Easter break has just been and gone. Not that it makes any difference to me yet seeing as both of our boys aren’t even in nursery yet*, let alone school!
*Nursery is on the cards soon… once I figure out where to look into and how to budget for the mini fortune it will take from our budget!
But I always find myself musing over thoughts when the holidays from school come around. Posts are suddenly full with the usual extreme reactions, some parents excited about having their little ones home and others understandably daunted by the prospect of juggling childcare and work on top of the big evil word that gets echoed for miles around as soon as the schools doors close..
I remember being on holiday as a kid and having the phrase ‘I’m bored!’ come out of my mouth many a time. Along with the whinge and whine type of tone that visibly made my mum’s shoulders tense up to her ears which signalled to me that I was about to get absolutely nowhere in my quest to find sympathy and inspiration. A reaction that I can completely relate to, now that I have two offspring of my own.
What I’m realising is, though, that my two respond really well to boredom. Don’t get me wrong, some days they are climbing the walls and need to be given a good run around… sort of akin to a pair of Springer spaniels that need time off the leash.
But, I think that leaving them to figure out and solve their own boredom, is actually a really good thing.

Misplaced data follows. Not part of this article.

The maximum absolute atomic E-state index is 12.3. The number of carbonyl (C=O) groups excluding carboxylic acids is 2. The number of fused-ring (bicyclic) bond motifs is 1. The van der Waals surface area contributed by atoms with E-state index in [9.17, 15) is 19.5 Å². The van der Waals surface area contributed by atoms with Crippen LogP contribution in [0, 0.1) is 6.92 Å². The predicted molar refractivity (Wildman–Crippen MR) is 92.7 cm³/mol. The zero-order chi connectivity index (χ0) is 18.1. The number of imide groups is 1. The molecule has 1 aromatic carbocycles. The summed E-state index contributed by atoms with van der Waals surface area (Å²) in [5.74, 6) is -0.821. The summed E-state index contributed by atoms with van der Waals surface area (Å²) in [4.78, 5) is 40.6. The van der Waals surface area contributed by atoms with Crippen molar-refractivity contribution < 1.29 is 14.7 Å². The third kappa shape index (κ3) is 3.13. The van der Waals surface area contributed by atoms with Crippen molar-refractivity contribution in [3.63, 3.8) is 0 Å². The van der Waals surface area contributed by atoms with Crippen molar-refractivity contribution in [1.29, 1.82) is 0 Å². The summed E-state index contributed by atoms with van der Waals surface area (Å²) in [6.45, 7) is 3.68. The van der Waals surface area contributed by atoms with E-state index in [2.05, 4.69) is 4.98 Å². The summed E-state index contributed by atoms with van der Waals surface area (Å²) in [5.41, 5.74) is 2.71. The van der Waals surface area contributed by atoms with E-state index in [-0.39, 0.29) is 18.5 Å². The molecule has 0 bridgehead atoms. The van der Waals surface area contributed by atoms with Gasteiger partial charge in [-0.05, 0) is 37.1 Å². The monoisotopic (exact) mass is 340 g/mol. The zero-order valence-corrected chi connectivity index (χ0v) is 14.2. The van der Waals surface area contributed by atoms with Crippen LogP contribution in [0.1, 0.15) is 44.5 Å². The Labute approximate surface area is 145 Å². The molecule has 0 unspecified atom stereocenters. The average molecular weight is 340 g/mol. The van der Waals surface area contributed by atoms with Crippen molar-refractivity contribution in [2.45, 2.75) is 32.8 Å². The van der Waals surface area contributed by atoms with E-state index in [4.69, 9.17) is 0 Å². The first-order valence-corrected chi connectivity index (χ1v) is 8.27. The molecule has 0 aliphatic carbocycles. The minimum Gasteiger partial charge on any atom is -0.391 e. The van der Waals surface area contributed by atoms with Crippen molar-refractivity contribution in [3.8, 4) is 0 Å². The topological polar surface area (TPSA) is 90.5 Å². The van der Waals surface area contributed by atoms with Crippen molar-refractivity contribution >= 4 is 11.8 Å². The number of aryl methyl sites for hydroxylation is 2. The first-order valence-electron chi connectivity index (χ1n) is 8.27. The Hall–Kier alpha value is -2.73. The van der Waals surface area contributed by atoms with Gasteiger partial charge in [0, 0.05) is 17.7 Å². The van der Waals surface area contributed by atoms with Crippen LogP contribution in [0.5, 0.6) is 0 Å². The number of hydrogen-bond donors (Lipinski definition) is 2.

Watching and waiting.
There have been lots of times where the two of them have been quite loppy and agitated (usually on a rainy day where we haven’t a soft play to go to because they are rammed full with a two hour wait and an hour curfew!) and I’ve just left them to amuse themselves with their toys as I’ve busied myself with different chores. And they’ve created games and developed bonds with each other that I don’t think would have happened if I had brandished an iPad their way out of panic or guilt. Or intervened with a big and messy activity that they would have probably tired of after 3 minutes anyway.
I’m not saying I ignore them. Or that I don’t bring out technology or potato prints when I need to! I just watch, wait and don’t interfere every time they seem bored. And usually, not after long, that magical little spark of imagination comes into play, and it’s brilliant to witness. Sofa cushions get used to create mountains. Hide and seek starts spontaneously (and pretty inefficiently may I add.. seeing as two toddlers can’t quite figure out that just hiding their faces doesn’t mean that they are in fact completely hidden from view!).
I’m grateful for boredom.
I think back to my childhood and those times I would chance my luck by lamenting ‘woe is me’ vibes at my mum’s tense shoulders and I thank my lucky stars that she ignored me to. I would always find something to do and my imagination would unfold and know no bounds on the quiet, rainy days when there was apparently ‘nothing to do’.
It’s ok to let them be bored. It’s the boredom that fuels their imagination and independence to find their own amusement. You aren’t failing and you aren’t bad for letting boredom set in. It is a test on the shoulders and ears but it is such a valuable lesson.
I still play and bake and craft and hide when we have our quiet days. But, if I have other things that need my attention and I feel the Mummy Guilt Fairy waving her wand in my face, I shoo her away, push past the whinging and whining and wait for the happy giggles that come when they’re using their initiative and imagination.
That’s when I thank my lucky stars for boredom, and the magic that it encourages to grow.